Seeking Alpha

Another Strong Quarter For The Dividend Growth Total Return Portfolio

by: Jeff Paul
Jeff Paul
Long only, long-term horizon, dividend growth investing, growth at reasonable price

The Dividend Growth Total Return model portfolio returned 5.7% versus 4.5% for the S&P 500 TR in 2017 Q3.

95% of the portfolio’s companies beat their respective Q2 earnings expectations.

Average year-over-year non-GAAP EPS increased over 13%, ahead of the S&P 500’s 10.3% EPS growth.

Year-over-year dividend growth of 20.2% compared to Q3 2016.

Portfolio Strategy Update

Q3 was another strong quarter for the Dividend Growth Total Return (DGTR) model portfolio. I created this model to track the dividend growth stocks with higher earnings and dividend growth potential in my personal portfolio. It is also similar to a portfolio I previously managed for an RIA. The general philosophy is simple: Higher earnings leads to higher stock prices. With increased demand for higher-yield stocks from income investors, lower-yield/higher-growth dividend growth stocks present a relative value. As interest rates nudge higher, I believe the higher-yield stocks will be more at risk of a price correction. Having higher earnings growth and dividend growth helps to mitigate this concern and so far, this approach has paid off nicely in 2017.

As a total return investor, I’m interested more in overall return than income or yield. Still under the age of 50, I have some time before I shift my focus more to income, though I expect to still have at least half my portfolio with more of a growth orientation in retirement. This portfolio is targeted at those in the accumulation stage and those looking to add some growth to other high-yield positions. Based on prior research I’ve written about on SeekingAlpha, I selected dividend growth stocks as the vehicle of choice, given their long-term outperformance compared to the S&P 500 index. Information on the portfolio’s rationale and screening process can be found in the original article.

I expect low turnover (e.g. <20% annually, so about a 5-yr average holding period, hopefully longer!) in this portfolio, but I’m not averse to making changes if the macro or company-specific environment changes. Every buy, sell, or hold decision has an opportunity cost, and in hindsight you can always have regret or wish to have done something different. I tend to worry less about this on an individual stock basis. From a portfolio standpoint, the goal is to make more “right” decisions than “wrong” and to have a rationale in your decision-making. I provide some details on a few positions later in the update, but no changes were made in Q3.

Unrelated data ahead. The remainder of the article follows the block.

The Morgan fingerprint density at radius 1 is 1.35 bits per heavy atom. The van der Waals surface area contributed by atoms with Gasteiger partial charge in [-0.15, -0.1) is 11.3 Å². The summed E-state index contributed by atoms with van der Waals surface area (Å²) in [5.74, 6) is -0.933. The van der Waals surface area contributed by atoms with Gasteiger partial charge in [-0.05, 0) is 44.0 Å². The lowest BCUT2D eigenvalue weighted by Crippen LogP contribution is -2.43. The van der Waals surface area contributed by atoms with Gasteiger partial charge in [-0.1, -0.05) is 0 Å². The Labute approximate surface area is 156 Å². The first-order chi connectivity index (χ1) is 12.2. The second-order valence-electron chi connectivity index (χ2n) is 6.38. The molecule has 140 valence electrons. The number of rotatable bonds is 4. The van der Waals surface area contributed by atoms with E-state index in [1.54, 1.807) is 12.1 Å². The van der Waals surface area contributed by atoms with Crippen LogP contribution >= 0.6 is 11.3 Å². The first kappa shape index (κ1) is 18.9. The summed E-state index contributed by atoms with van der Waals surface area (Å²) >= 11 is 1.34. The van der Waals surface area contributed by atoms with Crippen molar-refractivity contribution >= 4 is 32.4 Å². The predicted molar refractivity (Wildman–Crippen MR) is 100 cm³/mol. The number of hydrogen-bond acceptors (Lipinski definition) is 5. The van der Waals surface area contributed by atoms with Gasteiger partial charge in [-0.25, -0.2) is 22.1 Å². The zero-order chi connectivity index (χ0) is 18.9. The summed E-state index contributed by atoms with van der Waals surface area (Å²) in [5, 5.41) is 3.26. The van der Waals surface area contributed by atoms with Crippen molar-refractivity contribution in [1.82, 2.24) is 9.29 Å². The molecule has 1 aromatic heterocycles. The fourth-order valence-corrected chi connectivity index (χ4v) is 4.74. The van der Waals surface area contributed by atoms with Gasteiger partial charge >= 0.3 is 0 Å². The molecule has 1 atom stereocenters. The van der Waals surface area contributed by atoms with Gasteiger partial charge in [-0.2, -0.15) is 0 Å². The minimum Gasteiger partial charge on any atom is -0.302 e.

Performance Review

In 2017 Q3, the DGTR portfolio outperformed the S&P 500, returning 5.7% versus 4.5% respectively including $1,126 in dividends. Year-to-date, the DGTR portfolio returned 22.1% compared to 14.2% for the S&P 500 TR. The weighted portfolio yield as of September 30, 2017, was 2.2%. This model portfolio started on January 1, 2017, with $200,000 as its initial principal and was worth $244,136 as of September 30. Returns, trades, and dividends are tracked using’s portfolio tool.

Earnings and Dividends

A key component of this model’s strategy is a focus on companies with above average earnings and dividend growth, and in Q3 it delivered on both. The portfolio benefited from strong EPS growth relative to the S&P 500 and analyst expectations. On an equally weighted basis, the average increase in non-GAAP EPS for the portfolio was 13.1%, well above the 10.3% average earnings growth for the S&P 500 as reported by FactSet. This excludes Boeing’s year-over-year earnings growth, as it had negative EPS in Q2 2016, so technically EPS growth was even higher. FFO growth was substituted for EPS growth for the REIT positions. 95% of the DGTR portfolio’s companies beat analyst EPS expectations compared to 72% for S&P 500 companies based on FactSet’s tracker; the DGTR portfolio is meeting its goal of higher earnings growth.

FactSet Q2 2017 Earnings Surprises

The portfolio’s strong earnings growth was led by technology and financial companies including Texas Instruments (TXN), Visa (V), UnitedHealth Group (UNH), and CoreSite (COR), which all had EPS growth between 24% to 36%. Hasbro (HAS) also delivered 29% year-over-year EPS growth. Consumer discretionary stocks Nike (NKE) and Disney (DIS) had earnings declines.